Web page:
My design concept for UCI’s production of Waiting for Godot started with the fact that it was set in the dead of winter with snow actively falling throughout the show. The scenic design enveloped the audience with telephone poles cradling either side of the seating and actors entering and exiting on a snowy road through the middle of the house. I wanted my sound design to be as equally immersive. Having spent a few winters in Chicago and the middle of Pennsylvania, I was very drawn to the idea of replicating the stillness, the quiet sound and feeling of freshly fallen snow. I was also lucky enough to have resources in the show budget to buy materials to help me achieve the dead sounding room I wanted. Reverb provides a crucial sense of how big a space is and is an aural key as to where you are in space. For this show, I wanted to create as few reflections as possible and I REALLY did have a challenge; the Robert Cohen theatre is essentially a 50’ x 50’ x 20’ concrete box. I went through various ideas of how to achieve maximum absorption such as using bass traps in the corners of the theatre and foam under the seating, but settled on using a combination of velour curtains on all four walls hung with maximum fullness and carpet covering as much bare floor as possible. Below is a groundplan of what I ended up with, showing the set with the carpet and curtains.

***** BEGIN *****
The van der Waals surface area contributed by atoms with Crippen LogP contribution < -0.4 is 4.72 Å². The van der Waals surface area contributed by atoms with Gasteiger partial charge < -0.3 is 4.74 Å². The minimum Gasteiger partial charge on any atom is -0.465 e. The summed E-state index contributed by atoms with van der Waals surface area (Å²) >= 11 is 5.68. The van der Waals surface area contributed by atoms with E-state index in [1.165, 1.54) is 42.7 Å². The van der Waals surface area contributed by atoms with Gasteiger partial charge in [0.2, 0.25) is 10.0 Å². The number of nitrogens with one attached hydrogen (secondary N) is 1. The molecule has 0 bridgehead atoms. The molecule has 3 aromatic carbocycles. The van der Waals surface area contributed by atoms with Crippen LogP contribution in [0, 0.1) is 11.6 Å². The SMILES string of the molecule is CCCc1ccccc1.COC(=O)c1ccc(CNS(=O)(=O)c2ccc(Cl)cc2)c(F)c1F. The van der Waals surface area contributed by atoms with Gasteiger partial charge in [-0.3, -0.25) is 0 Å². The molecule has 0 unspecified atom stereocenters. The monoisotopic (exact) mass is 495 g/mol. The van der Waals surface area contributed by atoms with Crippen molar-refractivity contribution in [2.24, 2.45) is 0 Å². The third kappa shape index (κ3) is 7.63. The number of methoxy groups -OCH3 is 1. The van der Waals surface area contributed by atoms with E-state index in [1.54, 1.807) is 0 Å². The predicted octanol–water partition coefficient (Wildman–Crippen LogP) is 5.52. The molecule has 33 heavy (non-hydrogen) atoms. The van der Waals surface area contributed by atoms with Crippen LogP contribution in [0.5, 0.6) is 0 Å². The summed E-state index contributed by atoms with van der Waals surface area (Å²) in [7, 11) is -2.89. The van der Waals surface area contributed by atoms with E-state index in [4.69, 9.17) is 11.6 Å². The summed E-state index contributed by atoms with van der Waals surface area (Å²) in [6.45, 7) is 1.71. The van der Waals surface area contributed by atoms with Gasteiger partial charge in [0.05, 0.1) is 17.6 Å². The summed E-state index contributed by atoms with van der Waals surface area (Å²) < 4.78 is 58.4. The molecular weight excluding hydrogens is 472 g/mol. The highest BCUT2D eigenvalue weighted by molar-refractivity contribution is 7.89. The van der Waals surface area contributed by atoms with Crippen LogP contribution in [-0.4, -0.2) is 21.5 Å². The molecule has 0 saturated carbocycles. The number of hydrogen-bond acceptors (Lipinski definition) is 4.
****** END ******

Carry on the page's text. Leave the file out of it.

In contrast to this very still environment, the second act of the play takes place in spring. With the change in season I also wanted an aural shift. How to achieve this without tearing out all the carpet and curtains?! With Meyer Sound’s VRAS (Variable Room Acoustic System) of course! I used the dampened space to my advantage to create a variety of unrealistically large environments with VRAS that were incongruous with the actual size of the theatre. These moments were meant to both delicately foreshadow events and place aural weight on highly unrealistic situations. I also wanted to use it subtly to bring back the bright vocal quality of a spring day.
Major sound design and VRAS moments included the falling of night / moon rising in both acts and Lucky’s speech. Night falling followed the boy’s entrance, which I made highly abstract and dream-like using a very unrealistic reverb with multiple reflections. This VRAS continued through the night to keep the actors in a spell where there is little certainty of what is real or not. Lucky’s speech is the only time in the play where the character talks and he ends up having a mental breakdown. This scene had a similar effect in which VRAS signified where the breaking point was and, in addition to this large soundscape, I created all of his past experiences rushing back in the shape of a nightmare that engulfs the audience in sound.